Home equity loans, which practically disappeared over the past year following the collapse of the housing market, are making a bit of a comeback.
Though not nearly back to where they were a few years ago, home equity lines of credit (HELOCs) and loans are cautiously being offered once again by lenders encouraged by stabilizing home prices and signs of an economic recovery. Interest rates are low, as they are on other mortgage products these days, but that doesn't mean they're easy to get - you'll need excellent credit and a fair amount of home equity to qualify.
Home equity loans and lines of credit have a somewhat tainted reputation right now, given their role in the collapse of financial markets in 2008. During the boom years, many homeowners used them to treat their homes like piggy banks, cashing in on their equity as home values rose, then getting stuck with the bill when prices fell. But they remain a useful financial tool for those who can use them wisely.
Generally, a home equity loan can make financial sense if you're using it to fund an investment or an absolutely necessary expense - essential home repairs, education costs, medical bills, or home improvements that significantly increase your property value. In other words, something that gives you a return on your money.
Where home equity loans got a lot of people in trouble was using them to support their lifestyle - paying for vacations, nicer cars, boats or costly home improvements that didn't provide an equivalent increase in property value - like a $50,000 kitchen in a $200,000 house - expenditures that didn't provide a return on investment.
Available, but on stricter terms
Don't expect to get the same kind of terms that were available a few years ago - the days when you could borrow up to 125 percent of your home's value are long gone. Most lenders will want you to have at least 20 percent equity in your home remaining AFTER you take out the loan or above and beyond the maximum line of credit. That means you'll probably need at least 30 percent equity to start with, and after accounting for any declines in property values the past three years.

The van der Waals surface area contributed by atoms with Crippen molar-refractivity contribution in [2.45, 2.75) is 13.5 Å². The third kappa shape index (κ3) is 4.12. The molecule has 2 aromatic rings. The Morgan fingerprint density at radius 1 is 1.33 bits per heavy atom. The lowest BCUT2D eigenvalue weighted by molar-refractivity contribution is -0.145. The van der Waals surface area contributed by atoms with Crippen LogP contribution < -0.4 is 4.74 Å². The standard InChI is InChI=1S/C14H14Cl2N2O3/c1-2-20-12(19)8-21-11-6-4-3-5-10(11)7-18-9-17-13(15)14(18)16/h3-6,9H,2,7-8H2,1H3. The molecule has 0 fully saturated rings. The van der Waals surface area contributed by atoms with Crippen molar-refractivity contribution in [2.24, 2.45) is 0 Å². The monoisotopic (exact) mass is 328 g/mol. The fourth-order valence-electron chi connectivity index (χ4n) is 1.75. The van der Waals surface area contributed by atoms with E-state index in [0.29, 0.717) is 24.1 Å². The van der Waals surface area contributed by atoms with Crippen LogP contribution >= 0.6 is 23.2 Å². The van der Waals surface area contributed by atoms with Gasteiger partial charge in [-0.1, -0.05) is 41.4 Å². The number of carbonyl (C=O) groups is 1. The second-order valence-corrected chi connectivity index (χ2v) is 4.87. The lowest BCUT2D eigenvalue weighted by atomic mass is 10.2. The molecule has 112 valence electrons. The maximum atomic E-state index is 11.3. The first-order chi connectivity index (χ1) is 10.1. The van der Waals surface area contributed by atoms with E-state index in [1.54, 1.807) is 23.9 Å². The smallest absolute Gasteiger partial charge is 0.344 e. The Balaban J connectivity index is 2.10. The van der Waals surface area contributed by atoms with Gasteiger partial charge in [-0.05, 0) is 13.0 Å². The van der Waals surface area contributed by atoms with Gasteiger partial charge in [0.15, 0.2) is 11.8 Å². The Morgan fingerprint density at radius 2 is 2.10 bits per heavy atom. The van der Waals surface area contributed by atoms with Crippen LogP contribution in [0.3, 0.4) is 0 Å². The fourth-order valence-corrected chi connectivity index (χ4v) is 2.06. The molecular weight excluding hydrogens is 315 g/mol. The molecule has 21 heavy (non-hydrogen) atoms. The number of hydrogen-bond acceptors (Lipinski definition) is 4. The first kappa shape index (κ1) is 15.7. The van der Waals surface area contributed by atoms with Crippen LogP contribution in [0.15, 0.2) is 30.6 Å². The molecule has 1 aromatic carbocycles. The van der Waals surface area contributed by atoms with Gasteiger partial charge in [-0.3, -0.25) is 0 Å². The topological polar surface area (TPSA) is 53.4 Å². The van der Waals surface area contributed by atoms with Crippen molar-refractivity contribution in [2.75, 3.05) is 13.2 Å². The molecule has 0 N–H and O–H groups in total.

With those kinds of terms, you're not likely to qualify unless you've been in the home for a number of years - long enough to have realized some gains before prices came crashing back down. In addition, those who qualify currently are likely to be those who tapped little or no equity during the run-up in prices, and still have home equity to draw upon.
Credit scores present a lesser challenge. Although some lenders requires scores as high as 760 to qualify for a home equity loan/line of credit, others will allow loans with scores as low as 660. Be aware, though, that interest rates increase as credit scores drop - those low-score lenders will likely charge a much higher rate to borrowers with sub-700 scores.
Rates are generally lower on HELOCs than straight-out home equity loans. You can get a HELOC for a bit higher than a 30-year fixed rate mortgage right now - about 5.25 percent interest, depending on your credit, compared to about two percentage points higher for a home equity loan. The difference is a home equity loan provides you all the money up front, while the HELOC is a line of credit you tap as needed then pay back, like a credit card, only with much lower rates.
Note too, that this applies only to applications for new home equity loans. Borrowers with existing HELOCs continue to report that lenders are drastically reducing shutting down their lines of credit, particularly in areas that have seen steep declines in home values, such as California and Florida.
However, if you live in an area where home value declines have been more modest - which is to say most of the United States - and you have some home equity built up and good credit, you should be able to tap a home equity loan if you need to.